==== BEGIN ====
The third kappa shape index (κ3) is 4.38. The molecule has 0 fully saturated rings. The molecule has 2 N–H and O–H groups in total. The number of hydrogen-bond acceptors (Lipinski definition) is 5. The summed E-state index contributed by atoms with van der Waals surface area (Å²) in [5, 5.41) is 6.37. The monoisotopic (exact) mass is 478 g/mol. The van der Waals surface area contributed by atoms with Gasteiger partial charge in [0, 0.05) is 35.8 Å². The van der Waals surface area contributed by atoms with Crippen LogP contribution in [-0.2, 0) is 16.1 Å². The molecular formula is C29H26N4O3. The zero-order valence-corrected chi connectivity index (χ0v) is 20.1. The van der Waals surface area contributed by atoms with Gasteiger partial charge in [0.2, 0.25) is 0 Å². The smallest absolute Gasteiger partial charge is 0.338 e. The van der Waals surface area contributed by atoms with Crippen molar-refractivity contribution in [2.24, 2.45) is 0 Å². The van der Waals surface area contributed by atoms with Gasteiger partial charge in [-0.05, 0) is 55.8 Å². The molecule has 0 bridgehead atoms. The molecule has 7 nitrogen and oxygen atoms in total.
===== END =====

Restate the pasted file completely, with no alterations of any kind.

The third kappa shape index (κ3) is 4.38. The molecule has 0 fully saturated rings. The molecule has 2 N–H and O–H groups in total. The number of hydrogen-bond acceptors (Lipinski definition) is 5. The summed E-state index contributed by atoms with van der Waals surface area (Å²) in [5, 5.41) is 6.37. The monoisotopic (exact) mass is 478 g/mol. The van der Waals surface area contributed by atoms with Gasteiger partial charge in [0, 0.05) is 35.8 Å². The van der Waals surface area contributed by atoms with Crippen LogP contribution in [-0.2, 0) is 16.1 Å². The molecular formula is C29H26N4O3. The zero-order valence-corrected chi connectivity index (χ0v) is 20.1. The van der Waals surface area contributed by atoms with Gasteiger partial charge in [0.2, 0.25) is 0 Å². The smallest absolute Gasteiger partial charge is 0.338 e. The van der Waals surface area contributed by atoms with Crippen molar-refractivity contribution in [2.24, 2.45) is 0 Å². The van der Waals surface area contributed by atoms with Gasteiger partial charge in [-0.05, 0) is 55.8 Å². The molecule has 0 bridgehead atoms. The molecule has 7 nitrogen and oxygen atoms in total.